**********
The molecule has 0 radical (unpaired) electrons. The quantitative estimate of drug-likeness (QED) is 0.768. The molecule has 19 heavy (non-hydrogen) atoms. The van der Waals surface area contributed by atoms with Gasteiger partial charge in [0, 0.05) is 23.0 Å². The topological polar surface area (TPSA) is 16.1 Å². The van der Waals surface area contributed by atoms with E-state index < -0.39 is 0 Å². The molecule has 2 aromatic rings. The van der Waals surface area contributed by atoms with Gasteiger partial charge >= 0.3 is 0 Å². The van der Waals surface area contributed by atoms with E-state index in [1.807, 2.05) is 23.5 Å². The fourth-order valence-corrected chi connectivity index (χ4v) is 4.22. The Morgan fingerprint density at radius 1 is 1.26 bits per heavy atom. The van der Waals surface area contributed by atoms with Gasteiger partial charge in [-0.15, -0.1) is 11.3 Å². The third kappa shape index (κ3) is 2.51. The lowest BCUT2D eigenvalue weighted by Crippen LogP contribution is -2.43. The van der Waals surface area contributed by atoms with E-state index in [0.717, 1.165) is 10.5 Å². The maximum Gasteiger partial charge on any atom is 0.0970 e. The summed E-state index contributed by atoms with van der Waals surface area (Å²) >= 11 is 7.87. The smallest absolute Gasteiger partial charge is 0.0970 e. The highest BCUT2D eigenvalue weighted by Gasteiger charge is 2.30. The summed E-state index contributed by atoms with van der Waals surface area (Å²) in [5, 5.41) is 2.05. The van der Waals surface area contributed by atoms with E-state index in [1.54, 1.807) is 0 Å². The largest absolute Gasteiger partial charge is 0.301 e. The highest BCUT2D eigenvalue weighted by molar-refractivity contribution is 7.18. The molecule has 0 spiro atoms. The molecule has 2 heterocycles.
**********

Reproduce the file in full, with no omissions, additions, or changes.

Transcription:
The molecule has 0 radical (unpaired) electrons. The quantitative estimate of drug-likeness (QED) is 0.768. The molecule has 19 heavy (non-hydrogen) atoms. The van der Waals surface area contributed by atoms with Gasteiger partial charge in [0, 0.05) is 23.0 Å². The topological polar surface area (TPSA) is 16.1 Å². The van der Waals surface area contributed by atoms with E-state index < -0.39 is 0 Å². The molecule has 2 aromatic rings. The van der Waals surface area contributed by atoms with Gasteiger partial charge >= 0.3 is 0 Å². The van der Waals surface area contributed by atoms with E-state index in [1.807, 2.05) is 23.5 Å². The fourth-order valence-corrected chi connectivity index (χ4v) is 4.22. The Morgan fingerprint density at radius 1 is 1.26 bits per heavy atom. The van der Waals surface area contributed by atoms with Gasteiger partial charge in [-0.15, -0.1) is 11.3 Å². The third kappa shape index (κ3) is 2.51. The lowest BCUT2D eigenvalue weighted by Crippen LogP contribution is -2.43. The van der Waals surface area contributed by atoms with E-state index in [0.717, 1.165) is 10.5 Å². The maximum Gasteiger partial charge on any atom is 0.0970 e. The summed E-state index contributed by atoms with van der Waals surface area (Å²) >= 11 is 7.87. The smallest absolute Gasteiger partial charge is 0.0970 e. The highest BCUT2D eigenvalue weighted by Gasteiger charge is 2.30. The summed E-state index contributed by atoms with van der Waals surface area (Å²) in [5, 5.41) is 2.05. The van der Waals surface area contributed by atoms with E-state index in [1.54, 1.807) is 0 Å². The largest absolute Gasteiger partial charge is 0.301 e. The highest BCUT2D eigenvalue weighted by molar-refractivity contribution is 7.18. The molecule has 0 spiro atoms. The molecule has 2 heterocycles.